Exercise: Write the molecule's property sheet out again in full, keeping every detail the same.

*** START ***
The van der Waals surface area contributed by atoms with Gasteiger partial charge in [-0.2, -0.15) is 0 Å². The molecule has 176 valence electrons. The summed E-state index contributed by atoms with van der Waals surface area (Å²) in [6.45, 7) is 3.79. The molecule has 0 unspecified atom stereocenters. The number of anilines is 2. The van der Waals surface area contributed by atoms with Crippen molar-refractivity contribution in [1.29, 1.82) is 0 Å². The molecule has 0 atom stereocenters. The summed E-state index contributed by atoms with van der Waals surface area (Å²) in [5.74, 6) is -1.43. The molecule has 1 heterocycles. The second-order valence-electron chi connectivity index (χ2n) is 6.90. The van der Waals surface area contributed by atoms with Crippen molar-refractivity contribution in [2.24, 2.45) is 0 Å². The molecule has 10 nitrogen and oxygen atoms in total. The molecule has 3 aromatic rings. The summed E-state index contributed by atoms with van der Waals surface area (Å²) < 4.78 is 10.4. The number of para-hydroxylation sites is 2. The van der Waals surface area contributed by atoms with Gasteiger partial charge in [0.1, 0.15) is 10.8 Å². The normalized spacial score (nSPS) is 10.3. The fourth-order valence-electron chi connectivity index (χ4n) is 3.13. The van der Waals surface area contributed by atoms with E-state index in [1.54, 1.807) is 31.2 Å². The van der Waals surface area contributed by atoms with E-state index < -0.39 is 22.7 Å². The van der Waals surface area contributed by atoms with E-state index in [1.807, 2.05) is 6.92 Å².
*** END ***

The van der Waals surface area contributed by atoms with Gasteiger partial charge in [-0.2, -0.15) is 0 Å². The molecule has 176 valence electrons. The summed E-state index contributed by atoms with van der Waals surface area (Å²) in [6.45, 7) is 3.79. The molecule has 0 unspecified atom stereocenters. The number of anilines is 2. The van der Waals surface area contributed by atoms with Crippen molar-refractivity contribution in [1.29, 1.82) is 0 Å². The molecule has 0 atom stereocenters. The summed E-state index contributed by atoms with van der Waals surface area (Å²) in [5.74, 6) is -1.43. The molecule has 1 heterocycles. The second-order valence-electron chi connectivity index (χ2n) is 6.90. The van der Waals surface area contributed by atoms with Crippen molar-refractivity contribution in [2.24, 2.45) is 0 Å². The molecule has 10 nitrogen and oxygen atoms in total. The molecule has 3 aromatic rings. The summed E-state index contributed by atoms with van der Waals surface area (Å²) < 4.78 is 10.4. The number of para-hydroxylation sites is 2. The van der Waals surface area contributed by atoms with Gasteiger partial charge in [0.1, 0.15) is 10.8 Å². The normalized spacial score (nSPS) is 10.3. The fourth-order valence-electron chi connectivity index (χ4n) is 3.13. The van der Waals surface area contributed by atoms with E-state index in [1.54, 1.807) is 31.2 Å². The van der Waals surface area contributed by atoms with E-state index < -0.39 is 22.7 Å². The van der Waals surface area contributed by atoms with E-state index in [1.807, 2.05) is 6.92 Å².